Narrative Integration, Fragmented Selves, and Autonomy
Version of Record online: 18 DEC 2009
© by Hypatia, Inc.
Special Issue: FEAST I: Current Work in Feminist Ethics and Social Theory: Guest Editor: Diana Tietjens Meyers
Volume 25, Issue 1, pages 31–54, Winter 2010
How to Cite
MACKENZIE, C. and POLTERA, J. (2010), Narrative Integration, Fragmented Selves, and Autonomy. Hypatia, 25: 31–54. doi: 10.1111/j.1527-2001.2009.01083.x
- Issue online: 16 FEB 2010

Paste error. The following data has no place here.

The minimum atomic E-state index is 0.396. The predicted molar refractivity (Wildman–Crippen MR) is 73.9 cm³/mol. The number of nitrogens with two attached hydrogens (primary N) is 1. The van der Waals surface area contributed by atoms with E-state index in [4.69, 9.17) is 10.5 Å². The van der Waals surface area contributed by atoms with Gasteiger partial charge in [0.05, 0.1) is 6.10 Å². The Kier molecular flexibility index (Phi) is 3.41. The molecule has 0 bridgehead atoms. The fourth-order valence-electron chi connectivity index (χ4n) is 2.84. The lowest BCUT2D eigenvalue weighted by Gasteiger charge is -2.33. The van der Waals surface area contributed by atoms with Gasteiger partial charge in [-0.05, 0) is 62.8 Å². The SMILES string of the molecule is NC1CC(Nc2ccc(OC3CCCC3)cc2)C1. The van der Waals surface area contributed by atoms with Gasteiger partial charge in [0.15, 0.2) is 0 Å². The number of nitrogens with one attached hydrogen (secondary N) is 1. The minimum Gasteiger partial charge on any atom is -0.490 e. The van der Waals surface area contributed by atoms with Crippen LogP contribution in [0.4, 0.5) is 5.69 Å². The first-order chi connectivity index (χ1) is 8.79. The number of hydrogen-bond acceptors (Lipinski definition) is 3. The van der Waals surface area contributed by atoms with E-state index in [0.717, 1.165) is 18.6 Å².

- Version of Record online: 18 DEC 2009
In this paper we defend the notion of narrative identity against Galen Strawson's recent critique. With reference to Elyn Saks's memoir of her schizophrenia, we question the coherence of Strawson's conception of the Episodic self and show why the capacity for narrative integration is important for a flourishing life. We also argue that Saks's case and reflections on the therapeutic role of “illness narratives” put pressure on narrative theories that specify unduly restrictive constraints on self-constituting narratives, and clarify the need to distinguish identity from autonomy.